What a Fillet of Beef Looks Like
"Generally Recognized as Safe"
Reports the FDA & the USDA
Does your Local Meat Market have a Secret?
Meat glue is a powder officially known as transglutaminase
Is this another "pink slime" incident? Not exactly, but it's close.
Transglutaminase is an enzyme and was first described back in 1959, but the actual process wasn't understood until 1968.
Have you've ever wondered how some restaurants, caterers & grocery stores sell fine cuts of meat at "reasonably low" prices? Well, you may want to think twice after reading this.
Read the Label
Making a Buck or Twenty
How YOU don't $ave Anything
The Secret is Out
Is it Really Safe?
According to the FDA (Food & Drug Administration), transglutaminase is perfectly safe. Well it may be safe (so far), but the process is still gross and quite obviously unnatural.
Several news agencies ran stories about transglutaminase and its use in the food industry. Many viewers became outraged, some even felt sick. People wondered if their favorite restaurant had transglutaminase in their "prime cuts".
The process is rather simple.
Transglutaminase for this process comes in a powder form.
- Place cheap cuts of meat in a tub
- Cover the meat with the transglutaminase powder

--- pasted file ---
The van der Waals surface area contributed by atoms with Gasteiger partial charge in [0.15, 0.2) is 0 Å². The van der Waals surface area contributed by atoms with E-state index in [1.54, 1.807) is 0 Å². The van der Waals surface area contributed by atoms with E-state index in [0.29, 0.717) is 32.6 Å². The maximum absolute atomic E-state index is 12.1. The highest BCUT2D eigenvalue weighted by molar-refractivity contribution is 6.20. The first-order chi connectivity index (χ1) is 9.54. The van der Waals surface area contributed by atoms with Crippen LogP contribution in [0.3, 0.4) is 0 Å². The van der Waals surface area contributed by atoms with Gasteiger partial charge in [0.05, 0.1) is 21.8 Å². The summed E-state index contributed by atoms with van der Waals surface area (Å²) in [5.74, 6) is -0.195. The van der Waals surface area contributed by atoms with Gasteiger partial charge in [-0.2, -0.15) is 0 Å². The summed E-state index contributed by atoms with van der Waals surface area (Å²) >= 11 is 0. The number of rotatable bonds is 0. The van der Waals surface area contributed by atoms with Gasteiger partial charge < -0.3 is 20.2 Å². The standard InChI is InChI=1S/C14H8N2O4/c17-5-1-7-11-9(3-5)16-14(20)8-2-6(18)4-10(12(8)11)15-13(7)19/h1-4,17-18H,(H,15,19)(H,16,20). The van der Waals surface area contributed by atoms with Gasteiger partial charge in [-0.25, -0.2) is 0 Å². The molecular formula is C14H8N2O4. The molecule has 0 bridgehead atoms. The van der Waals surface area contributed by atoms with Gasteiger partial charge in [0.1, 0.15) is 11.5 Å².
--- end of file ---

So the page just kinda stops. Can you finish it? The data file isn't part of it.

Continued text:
(make sure every piece is thoroughly covered)
- Place cuts of meat together and form a log
- In log form, place in a clear, vacuumed sealed bag
- Keep refrigerated for at least twenty-four (24) hours
When this process is complete, remove plastic and notice how it looks and feels like one piece of meat. Most professional chefs can't tell the difference from a meat glued piece of meat from a natural one - scary.
Some popular restaurant owners along with their chefs even admit that these "glued" meats look too good.
To me, I just can't help but imagine all that raw meat scabbing together.
Gross and totally unnatural.
Know the Difference
How to Tell the Difference
Between Glued Meat and Natural
All you have to do is PULL
Easy detection made easy
The easiest way to tell if your meat has been glued together is when it's raw. Although, you can check after the meat has been cooked, it's just not as easy.
Pulling on the meat when it's raw is the best way to tell if its been glued or not. If it starts to pull apart rather easily, you'll notice a "white line" through the cuts and a film-like coating that once bonded them together. Then a small piece of meat will fall out as if it were a puzzle piece.
However, when its cooked, detection is not that easy. You may have to cut with a knife and follow the "white line".
What is the "white line"?
On cuts of beef, you'll notice "white lines" through the cut of meat. Most of the time this is just regular fat, but lately it's been discovered that transglutaminase is being used to make cheap cuts of meat into expensive ones.
Beef isn't alone. This process can be done with beef, pork, poultry & fish
© 2014 James Timothy Peters